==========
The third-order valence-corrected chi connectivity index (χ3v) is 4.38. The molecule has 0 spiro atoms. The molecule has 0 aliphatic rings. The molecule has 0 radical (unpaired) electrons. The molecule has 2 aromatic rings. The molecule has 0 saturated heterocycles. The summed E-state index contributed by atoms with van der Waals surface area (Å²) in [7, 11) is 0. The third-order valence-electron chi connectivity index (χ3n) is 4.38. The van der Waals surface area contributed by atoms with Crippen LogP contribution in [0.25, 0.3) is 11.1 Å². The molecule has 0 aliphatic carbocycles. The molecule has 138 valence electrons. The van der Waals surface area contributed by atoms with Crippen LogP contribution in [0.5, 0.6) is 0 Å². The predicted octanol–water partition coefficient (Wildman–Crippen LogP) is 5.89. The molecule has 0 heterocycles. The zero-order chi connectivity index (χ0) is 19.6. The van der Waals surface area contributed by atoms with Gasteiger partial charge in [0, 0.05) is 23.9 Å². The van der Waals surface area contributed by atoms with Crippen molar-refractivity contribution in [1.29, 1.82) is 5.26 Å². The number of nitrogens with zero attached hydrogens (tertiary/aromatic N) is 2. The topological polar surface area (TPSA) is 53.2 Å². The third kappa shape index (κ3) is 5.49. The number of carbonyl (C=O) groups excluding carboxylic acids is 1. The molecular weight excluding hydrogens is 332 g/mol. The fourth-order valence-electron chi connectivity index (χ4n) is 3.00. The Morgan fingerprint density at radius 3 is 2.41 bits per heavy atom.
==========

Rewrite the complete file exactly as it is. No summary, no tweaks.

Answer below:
The third-order valence-corrected chi connectivity index (χ3v) is 4.38. The molecule has 0 spiro atoms. The molecule has 0 aliphatic rings. The molecule has 0 radical (unpaired) electrons. The molecule has 2 aromatic rings. The molecule has 0 saturated heterocycles. The summed E-state index contributed by atoms with van der Waals surface area (Å²) in [7, 11) is 0. The third-order valence-electron chi connectivity index (χ3n) is 4.38. The van der Waals surface area contributed by atoms with Crippen LogP contribution in [0.25, 0.3) is 11.1 Å². The molecule has 0 aliphatic carbocycles. The molecule has 138 valence electrons. The van der Waals surface area contributed by atoms with Crippen LogP contribution in [0.5, 0.6) is 0 Å². The predicted octanol–water partition coefficient (Wildman–Crippen LogP) is 5.89. The molecule has 0 heterocycles. The zero-order chi connectivity index (χ0) is 19.6. The van der Waals surface area contributed by atoms with Gasteiger partial charge in [0, 0.05) is 23.9 Å². The van der Waals surface area contributed by atoms with Crippen molar-refractivity contribution in [1.29, 1.82) is 5.26 Å². The number of nitrogens with zero attached hydrogens (tertiary/aromatic N) is 2. The topological polar surface area (TPSA) is 53.2 Å². The third kappa shape index (κ3) is 5.49. The number of carbonyl (C=O) groups excluding carboxylic acids is 1. The molecular weight excluding hydrogens is 332 g/mol. The fourth-order valence-electron chi connectivity index (χ4n) is 3.00. The Morgan fingerprint density at radius 3 is 2.41 bits per heavy atom.